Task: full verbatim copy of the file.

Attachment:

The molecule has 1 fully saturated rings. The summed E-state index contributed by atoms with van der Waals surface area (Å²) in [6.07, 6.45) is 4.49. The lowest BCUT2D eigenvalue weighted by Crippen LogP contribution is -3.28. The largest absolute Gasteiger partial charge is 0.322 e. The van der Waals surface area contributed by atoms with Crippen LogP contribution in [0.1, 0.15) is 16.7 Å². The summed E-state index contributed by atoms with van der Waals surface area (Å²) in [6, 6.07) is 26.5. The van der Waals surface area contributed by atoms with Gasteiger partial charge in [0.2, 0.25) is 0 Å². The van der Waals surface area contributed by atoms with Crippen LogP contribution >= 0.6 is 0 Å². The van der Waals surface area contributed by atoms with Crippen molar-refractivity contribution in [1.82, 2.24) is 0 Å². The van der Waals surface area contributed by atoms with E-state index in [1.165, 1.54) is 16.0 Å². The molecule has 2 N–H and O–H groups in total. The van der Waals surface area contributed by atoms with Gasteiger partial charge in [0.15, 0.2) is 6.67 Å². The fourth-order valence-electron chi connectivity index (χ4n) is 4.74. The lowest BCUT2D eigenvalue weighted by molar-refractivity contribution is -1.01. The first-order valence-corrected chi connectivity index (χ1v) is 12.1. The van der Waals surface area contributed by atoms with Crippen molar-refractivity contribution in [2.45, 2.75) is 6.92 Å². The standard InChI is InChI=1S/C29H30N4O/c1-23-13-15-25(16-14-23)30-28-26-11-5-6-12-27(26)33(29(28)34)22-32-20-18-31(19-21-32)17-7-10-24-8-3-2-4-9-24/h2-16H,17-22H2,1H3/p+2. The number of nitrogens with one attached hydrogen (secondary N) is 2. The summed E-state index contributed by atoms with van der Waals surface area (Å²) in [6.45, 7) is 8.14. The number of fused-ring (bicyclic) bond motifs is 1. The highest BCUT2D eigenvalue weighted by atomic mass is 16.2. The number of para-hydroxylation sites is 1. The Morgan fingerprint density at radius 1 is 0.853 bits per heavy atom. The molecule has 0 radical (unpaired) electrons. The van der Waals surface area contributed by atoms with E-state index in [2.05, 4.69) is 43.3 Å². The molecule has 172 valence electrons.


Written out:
The molecule has 1 fully saturated rings. The summed E-state index contributed by atoms with van der Waals surface area (Å²) in [6.07, 6.45) is 4.49. The lowest BCUT2D eigenvalue weighted by Crippen LogP contribution is -3.28. The largest absolute Gasteiger partial charge is 0.322 e. The van der Waals surface area contributed by atoms with Crippen LogP contribution in [0.1, 0.15) is 16.7 Å². The summed E-state index contributed by atoms with van der Waals surface area (Å²) in [6, 6.07) is 26.5. The van der Waals surface area contributed by atoms with Gasteiger partial charge in [0.2, 0.25) is 0 Å². The van der Waals surface area contributed by atoms with Crippen LogP contribution >= 0.6 is 0 Å². The van der Waals surface area contributed by atoms with Crippen molar-refractivity contribution in [1.82, 2.24) is 0 Å². The van der Waals surface area contributed by atoms with E-state index in [1.165, 1.54) is 16.0 Å². The molecule has 2 N–H and O–H groups in total. The van der Waals surface area contributed by atoms with Gasteiger partial charge in [0.15, 0.2) is 6.67 Å². The fourth-order valence-electron chi connectivity index (χ4n) is 4.74. The lowest BCUT2D eigenvalue weighted by molar-refractivity contribution is -1.01. The first-order valence-corrected chi connectivity index (χ1v) is 12.1. The van der Waals surface area contributed by atoms with Crippen molar-refractivity contribution in [2.45, 2.75) is 6.92 Å². The standard InChI is InChI=1S/C29H30N4O/c1-23-13-15-25(16-14-23)30-28-26-11-5-6-12-27(26)33(29(28)34)22-32-20-18-31(19-21-32)17-7-10-24-8-3-2-4-9-24/h2-16H,17-22H2,1H3/p+2. The number of nitrogens with one attached hydrogen (secondary N) is 2. The summed E-state index contributed by atoms with van der Waals surface area (Å²) in [6.45, 7) is 8.14. The number of fused-ring (bicyclic) bond motifs is 1. The highest BCUT2D eigenvalue weighted by atomic mass is 16.2. The number of para-hydroxylation sites is 1. The Morgan fingerprint density at radius 1 is 0.853 bits per heavy atom. The molecule has 0 radical (unpaired) electrons. The van der Waals surface area contributed by atoms with E-state index in [2.05, 4.69) is 43.3 Å². The molecule has 172 valence electrons.